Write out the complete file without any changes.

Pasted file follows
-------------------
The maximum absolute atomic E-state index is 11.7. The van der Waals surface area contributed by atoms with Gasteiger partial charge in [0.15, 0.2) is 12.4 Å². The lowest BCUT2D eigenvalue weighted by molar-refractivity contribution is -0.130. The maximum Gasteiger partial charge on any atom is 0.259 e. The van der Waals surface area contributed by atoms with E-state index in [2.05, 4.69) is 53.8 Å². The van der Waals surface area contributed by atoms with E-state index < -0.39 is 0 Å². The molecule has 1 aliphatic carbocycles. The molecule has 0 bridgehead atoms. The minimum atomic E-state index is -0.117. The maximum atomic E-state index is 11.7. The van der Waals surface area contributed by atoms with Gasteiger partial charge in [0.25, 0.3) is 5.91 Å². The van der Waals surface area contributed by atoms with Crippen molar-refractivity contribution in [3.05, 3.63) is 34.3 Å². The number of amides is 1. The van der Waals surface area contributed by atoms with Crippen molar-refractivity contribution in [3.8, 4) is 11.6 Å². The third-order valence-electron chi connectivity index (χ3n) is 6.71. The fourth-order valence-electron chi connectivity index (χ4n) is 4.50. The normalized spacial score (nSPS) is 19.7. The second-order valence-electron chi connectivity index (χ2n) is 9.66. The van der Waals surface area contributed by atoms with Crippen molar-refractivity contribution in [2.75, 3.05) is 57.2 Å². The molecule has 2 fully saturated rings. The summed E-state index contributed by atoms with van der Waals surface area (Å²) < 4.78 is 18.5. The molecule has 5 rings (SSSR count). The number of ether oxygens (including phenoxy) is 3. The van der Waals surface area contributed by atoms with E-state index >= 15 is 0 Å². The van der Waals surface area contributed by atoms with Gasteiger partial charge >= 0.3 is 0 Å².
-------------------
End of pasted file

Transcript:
The maximum absolute atomic E-state index is 11.7. The van der Waals surface area contributed by atoms with Gasteiger partial charge in [0.15, 0.2) is 12.4 Å². The lowest BCUT2D eigenvalue weighted by molar-refractivity contribution is -0.130. The maximum Gasteiger partial charge on any atom is 0.259 e. The van der Waals surface area contributed by atoms with E-state index in [2.05, 4.69) is 53.8 Å². The van der Waals surface area contributed by atoms with E-state index < -0.39 is 0 Å². The molecule has 1 aliphatic carbocycles. The molecule has 0 bridgehead atoms. The minimum atomic E-state index is -0.117. The maximum atomic E-state index is 11.7. The van der Waals surface area contributed by atoms with Gasteiger partial charge in [0.25, 0.3) is 5.91 Å². The van der Waals surface area contributed by atoms with Crippen molar-refractivity contribution in [3.05, 3.63) is 34.3 Å². The number of amides is 1. The van der Waals surface area contributed by atoms with Crippen molar-refractivity contribution in [3.8, 4) is 11.6 Å². The third-order valence-electron chi connectivity index (χ3n) is 6.71. The fourth-order valence-electron chi connectivity index (χ4n) is 4.50. The normalized spacial score (nSPS) is 19.7. The second-order valence-electron chi connectivity index (χ2n) is 9.66. The van der Waals surface area contributed by atoms with Crippen molar-refractivity contribution in [2.75, 3.05) is 57.2 Å². The molecule has 2 fully saturated rings. The summed E-state index contributed by atoms with van der Waals surface area (Å²) < 4.78 is 18.5. The molecule has 5 rings (SSSR count). The number of ether oxygens (including phenoxy) is 3. The van der Waals surface area contributed by atoms with E-state index >= 15 is 0 Å². The van der Waals surface area contributed by atoms with Gasteiger partial charge >= 0.3 is 0 Å².